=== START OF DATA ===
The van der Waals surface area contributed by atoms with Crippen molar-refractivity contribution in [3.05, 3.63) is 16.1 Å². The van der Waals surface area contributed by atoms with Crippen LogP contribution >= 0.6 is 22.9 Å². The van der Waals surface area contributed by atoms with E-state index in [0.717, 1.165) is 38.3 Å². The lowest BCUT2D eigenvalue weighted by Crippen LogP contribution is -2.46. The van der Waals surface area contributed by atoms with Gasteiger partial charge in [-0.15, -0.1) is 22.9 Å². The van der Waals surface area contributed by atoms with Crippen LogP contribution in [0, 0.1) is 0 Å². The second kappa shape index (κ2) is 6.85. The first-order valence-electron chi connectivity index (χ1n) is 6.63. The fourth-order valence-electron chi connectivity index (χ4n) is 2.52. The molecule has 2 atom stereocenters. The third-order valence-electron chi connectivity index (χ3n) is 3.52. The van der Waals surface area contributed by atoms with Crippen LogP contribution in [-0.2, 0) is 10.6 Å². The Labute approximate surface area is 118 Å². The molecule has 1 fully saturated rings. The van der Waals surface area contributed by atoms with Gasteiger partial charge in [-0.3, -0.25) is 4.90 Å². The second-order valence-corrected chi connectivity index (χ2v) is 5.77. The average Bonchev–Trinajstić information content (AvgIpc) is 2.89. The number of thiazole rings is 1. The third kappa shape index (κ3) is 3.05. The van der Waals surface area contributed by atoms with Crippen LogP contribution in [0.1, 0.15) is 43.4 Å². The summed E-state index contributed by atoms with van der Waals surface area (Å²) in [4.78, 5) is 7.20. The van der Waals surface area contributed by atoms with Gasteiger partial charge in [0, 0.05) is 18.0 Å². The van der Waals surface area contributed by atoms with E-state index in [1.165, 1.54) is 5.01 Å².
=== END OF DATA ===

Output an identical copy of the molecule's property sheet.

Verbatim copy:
The van der Waals surface area contributed by atoms with Crippen molar-refractivity contribution in [3.05, 3.63) is 16.1 Å². The van der Waals surface area contributed by atoms with Crippen LogP contribution >= 0.6 is 22.9 Å². The van der Waals surface area contributed by atoms with E-state index in [0.717, 1.165) is 38.3 Å². The lowest BCUT2D eigenvalue weighted by Crippen LogP contribution is -2.46. The van der Waals surface area contributed by atoms with Gasteiger partial charge in [-0.15, -0.1) is 22.9 Å². The van der Waals surface area contributed by atoms with Crippen LogP contribution in [0, 0.1) is 0 Å². The second kappa shape index (κ2) is 6.85. The first-order valence-electron chi connectivity index (χ1n) is 6.63. The fourth-order valence-electron chi connectivity index (χ4n) is 2.52. The molecule has 2 atom stereocenters. The third-order valence-electron chi connectivity index (χ3n) is 3.52. The van der Waals surface area contributed by atoms with Crippen LogP contribution in [-0.2, 0) is 10.6 Å². The Labute approximate surface area is 118 Å². The molecule has 1 fully saturated rings. The van der Waals surface area contributed by atoms with Gasteiger partial charge in [-0.3, -0.25) is 4.90 Å². The second-order valence-corrected chi connectivity index (χ2v) is 5.77. The average Bonchev–Trinajstić information content (AvgIpc) is 2.89. The number of thiazole rings is 1. The third kappa shape index (κ3) is 3.05. The van der Waals surface area contributed by atoms with Crippen LogP contribution in [0.1, 0.15) is 43.4 Å². The summed E-state index contributed by atoms with van der Waals surface area (Å²) in [4.78, 5) is 7.20. The van der Waals surface area contributed by atoms with Gasteiger partial charge in [0, 0.05) is 18.0 Å². The van der Waals surface area contributed by atoms with E-state index in [1.165, 1.54) is 5.01 Å².